Madam Speaker, with respect to the bill we are about to pass, I would like to begin by commending the Minister of Labour, who, as part of his new portfolio, had to lead a file pertaining to amendments to the Canada Labour Code, in order to strengthen workers' rights. Federally regulated employees, 58% of whom had no sick leave, will be able to access a bank of 10 paid sick days. This is an important step forward in the area of labour law.
The crisis we are going through has revealed how significant and important the presence of workers from all sectors is. All workers definitely contribute to our social and economic fortitude, and they deserve better working conditions.
Yesterday at the Standing Committee on Human Resources, Skills and Social Development and the Status of Persons with Disabilities, I said that 10 days of sick leave should not be viewed solely as an expense.
Given the labour shortage, employers sometimes fear that they will have to carry a burden. However, the fact that employees seeking stability within their businesses can have benefits like paid sick leave can also be beneficial for employers. It helps attract and retain workers.
Salary is important to a worker, but having the right to annual leave and sick leave counts for a lot, too. We have taken a step forward. I would say to the minister that we have more work to do. There are still many things we need to strengthen in the Canada Labour Code.
In my first debate, I talked about the fact that the government had committed in its budget to raising the minimum wage for federally regulated employees. I think we should move forward on that. We have some great work ahead of us.
Workers can be thankful for the step we have taken, and I commend the work that was done in committee at the two meetings yesterday.
I think that we got the guarantees we were looking for with respect to strengthening the Criminal Code. Labour organizations told us how important this was, especially within the health care sector, since this measure is designed for them. Health care professionals and patients have experienced intimidation or have been prevented from doing their jobs. The act of intimidating a worker or impeding them from doing their job will now be considered an aggravating factor during sentencing.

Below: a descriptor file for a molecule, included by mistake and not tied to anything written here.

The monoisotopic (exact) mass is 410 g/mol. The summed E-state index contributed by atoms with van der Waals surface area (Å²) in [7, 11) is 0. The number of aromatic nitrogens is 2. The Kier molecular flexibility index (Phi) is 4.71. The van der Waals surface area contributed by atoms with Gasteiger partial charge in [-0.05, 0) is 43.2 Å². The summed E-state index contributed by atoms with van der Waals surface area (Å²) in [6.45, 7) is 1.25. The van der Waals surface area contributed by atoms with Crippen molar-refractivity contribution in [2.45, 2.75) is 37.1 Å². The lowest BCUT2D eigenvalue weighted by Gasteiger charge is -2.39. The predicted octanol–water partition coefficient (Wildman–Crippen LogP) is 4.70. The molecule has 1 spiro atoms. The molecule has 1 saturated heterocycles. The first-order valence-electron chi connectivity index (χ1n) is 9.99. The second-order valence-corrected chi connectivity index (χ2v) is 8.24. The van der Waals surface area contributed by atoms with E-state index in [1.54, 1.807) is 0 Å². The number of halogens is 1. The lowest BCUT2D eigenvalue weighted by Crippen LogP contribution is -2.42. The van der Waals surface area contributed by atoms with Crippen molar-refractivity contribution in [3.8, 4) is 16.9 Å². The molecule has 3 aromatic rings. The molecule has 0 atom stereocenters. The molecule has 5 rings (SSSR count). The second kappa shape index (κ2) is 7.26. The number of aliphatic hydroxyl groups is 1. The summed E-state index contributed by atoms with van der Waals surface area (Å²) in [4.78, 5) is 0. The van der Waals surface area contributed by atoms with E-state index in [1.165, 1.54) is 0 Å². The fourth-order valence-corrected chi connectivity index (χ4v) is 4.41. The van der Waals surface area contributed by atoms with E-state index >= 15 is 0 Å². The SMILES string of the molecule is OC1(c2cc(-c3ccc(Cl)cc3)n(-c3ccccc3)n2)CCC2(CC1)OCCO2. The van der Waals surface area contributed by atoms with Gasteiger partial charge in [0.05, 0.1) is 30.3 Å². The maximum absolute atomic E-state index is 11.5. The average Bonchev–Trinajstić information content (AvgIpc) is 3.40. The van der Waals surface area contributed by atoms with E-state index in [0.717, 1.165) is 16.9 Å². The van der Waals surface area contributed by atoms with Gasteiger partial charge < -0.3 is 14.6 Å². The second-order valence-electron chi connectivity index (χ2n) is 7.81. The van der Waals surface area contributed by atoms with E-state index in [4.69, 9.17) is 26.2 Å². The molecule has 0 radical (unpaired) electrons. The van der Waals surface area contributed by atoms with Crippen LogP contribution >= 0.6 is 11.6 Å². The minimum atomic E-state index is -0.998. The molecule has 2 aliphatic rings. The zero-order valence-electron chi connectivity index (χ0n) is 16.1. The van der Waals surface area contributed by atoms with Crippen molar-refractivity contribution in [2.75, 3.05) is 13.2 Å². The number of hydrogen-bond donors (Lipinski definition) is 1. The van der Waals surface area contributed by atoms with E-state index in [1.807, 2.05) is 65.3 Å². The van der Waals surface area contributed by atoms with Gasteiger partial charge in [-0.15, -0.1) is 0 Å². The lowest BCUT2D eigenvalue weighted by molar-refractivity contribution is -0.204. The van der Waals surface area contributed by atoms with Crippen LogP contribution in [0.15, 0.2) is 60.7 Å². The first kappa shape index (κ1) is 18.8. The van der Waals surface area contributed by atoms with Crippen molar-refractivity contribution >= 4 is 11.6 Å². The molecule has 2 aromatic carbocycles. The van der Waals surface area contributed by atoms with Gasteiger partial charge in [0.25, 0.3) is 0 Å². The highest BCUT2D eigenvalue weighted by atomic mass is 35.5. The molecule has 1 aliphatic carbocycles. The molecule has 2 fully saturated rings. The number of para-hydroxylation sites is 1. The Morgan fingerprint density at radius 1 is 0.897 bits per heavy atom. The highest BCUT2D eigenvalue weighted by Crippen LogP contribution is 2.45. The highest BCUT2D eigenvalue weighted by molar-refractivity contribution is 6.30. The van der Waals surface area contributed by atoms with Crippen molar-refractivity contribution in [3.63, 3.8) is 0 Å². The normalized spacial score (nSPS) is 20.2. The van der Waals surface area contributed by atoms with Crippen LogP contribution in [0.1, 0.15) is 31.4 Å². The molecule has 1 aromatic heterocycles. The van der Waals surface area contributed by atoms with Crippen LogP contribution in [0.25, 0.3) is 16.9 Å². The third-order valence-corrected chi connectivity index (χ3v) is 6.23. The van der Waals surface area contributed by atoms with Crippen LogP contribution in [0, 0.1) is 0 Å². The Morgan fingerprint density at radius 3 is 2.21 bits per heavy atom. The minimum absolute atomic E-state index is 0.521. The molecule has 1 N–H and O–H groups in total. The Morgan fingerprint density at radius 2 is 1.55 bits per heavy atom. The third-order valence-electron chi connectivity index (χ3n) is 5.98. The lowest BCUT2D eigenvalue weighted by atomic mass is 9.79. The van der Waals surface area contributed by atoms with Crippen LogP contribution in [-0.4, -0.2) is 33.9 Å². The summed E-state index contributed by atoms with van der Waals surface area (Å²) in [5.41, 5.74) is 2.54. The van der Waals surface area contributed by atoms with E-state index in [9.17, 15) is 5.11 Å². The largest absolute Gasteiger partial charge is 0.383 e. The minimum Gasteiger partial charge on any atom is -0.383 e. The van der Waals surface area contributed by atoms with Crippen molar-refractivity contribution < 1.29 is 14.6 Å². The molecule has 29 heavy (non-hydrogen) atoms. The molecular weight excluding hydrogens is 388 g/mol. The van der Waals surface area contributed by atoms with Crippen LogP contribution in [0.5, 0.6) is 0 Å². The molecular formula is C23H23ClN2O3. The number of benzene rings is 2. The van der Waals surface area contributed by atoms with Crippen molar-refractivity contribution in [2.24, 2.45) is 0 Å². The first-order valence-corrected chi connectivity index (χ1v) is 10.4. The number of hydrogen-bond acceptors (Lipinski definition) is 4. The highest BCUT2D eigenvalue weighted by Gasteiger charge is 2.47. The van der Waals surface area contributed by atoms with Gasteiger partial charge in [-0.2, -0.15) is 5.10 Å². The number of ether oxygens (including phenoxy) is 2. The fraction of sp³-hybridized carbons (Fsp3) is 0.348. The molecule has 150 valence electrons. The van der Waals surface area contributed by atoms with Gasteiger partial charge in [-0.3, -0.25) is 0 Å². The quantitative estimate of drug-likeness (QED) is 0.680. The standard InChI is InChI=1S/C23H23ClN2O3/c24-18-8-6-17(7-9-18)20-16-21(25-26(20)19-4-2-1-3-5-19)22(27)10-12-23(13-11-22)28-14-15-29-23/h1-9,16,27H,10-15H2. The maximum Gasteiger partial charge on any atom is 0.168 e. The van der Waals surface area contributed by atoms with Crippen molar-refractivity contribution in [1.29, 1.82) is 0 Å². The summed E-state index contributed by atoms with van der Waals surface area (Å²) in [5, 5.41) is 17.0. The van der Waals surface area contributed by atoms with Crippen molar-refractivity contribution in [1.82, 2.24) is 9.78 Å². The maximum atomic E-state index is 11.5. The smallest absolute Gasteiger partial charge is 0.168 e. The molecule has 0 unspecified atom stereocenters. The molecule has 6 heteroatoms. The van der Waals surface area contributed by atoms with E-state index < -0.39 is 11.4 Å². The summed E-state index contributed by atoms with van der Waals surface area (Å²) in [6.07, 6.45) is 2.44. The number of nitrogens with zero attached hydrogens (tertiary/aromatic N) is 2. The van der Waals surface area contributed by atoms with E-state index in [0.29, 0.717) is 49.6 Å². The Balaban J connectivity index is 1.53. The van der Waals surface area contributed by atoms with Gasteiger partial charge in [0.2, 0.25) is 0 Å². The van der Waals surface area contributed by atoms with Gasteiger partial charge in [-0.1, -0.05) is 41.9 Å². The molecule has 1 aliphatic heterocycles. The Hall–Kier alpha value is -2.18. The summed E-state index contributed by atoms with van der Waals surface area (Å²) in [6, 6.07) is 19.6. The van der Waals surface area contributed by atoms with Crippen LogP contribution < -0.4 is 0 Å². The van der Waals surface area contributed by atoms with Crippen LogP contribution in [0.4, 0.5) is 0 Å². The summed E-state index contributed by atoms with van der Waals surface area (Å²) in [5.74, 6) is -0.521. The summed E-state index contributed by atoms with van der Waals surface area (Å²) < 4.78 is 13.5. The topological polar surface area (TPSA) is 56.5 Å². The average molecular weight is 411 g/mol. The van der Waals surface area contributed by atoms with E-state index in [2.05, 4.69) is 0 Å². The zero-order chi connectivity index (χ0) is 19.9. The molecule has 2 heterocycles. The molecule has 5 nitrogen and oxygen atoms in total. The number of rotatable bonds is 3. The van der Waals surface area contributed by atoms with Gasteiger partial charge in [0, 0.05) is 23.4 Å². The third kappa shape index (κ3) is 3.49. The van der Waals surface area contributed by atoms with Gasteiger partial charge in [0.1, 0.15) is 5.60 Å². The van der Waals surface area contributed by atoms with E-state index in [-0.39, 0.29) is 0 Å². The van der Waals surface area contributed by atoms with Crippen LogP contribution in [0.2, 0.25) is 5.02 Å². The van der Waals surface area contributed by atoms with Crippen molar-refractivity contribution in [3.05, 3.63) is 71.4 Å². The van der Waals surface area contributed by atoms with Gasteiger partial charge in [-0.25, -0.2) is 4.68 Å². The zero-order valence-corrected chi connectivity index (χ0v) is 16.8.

However, the right to protest and picket is a very important right guaranteed by the Constitution, and many workers have used these methods to gain more rights. While I respect the right to protest, I think that we managed to provide additional protections for health care workers and for patients. We hope to never have reason for this provision of the Criminal Code to be enforced.
At the Standing Committee on Human Resources, Skills and Social Development and the Status of Persons with Disabilities, we, along with our Conservative colleagues, had the opportunity to discuss the bereavement leave measure. This is not talked about as much, but we did strengthen the bill by proposing a leave for parents who lose a child under the age of 18. The death of a child has a huge impact on a family and especially on women. This measure is another step forward.
I want to acknowledge the efforts to make improvements in this area, as we see in the report of the Standing Committee on Human Resources, Skills and Social Development and the Status of Persons with Disabilities that was tabled yesterday in the House.
I think we can leave for the holidays with a sense of mission accomplished. I would not call this a giant leap for humanity, but it is a step toward a better quality of life for all workers.
Here is one more new year's wish: I wish for plenty of improvements to labour legislation.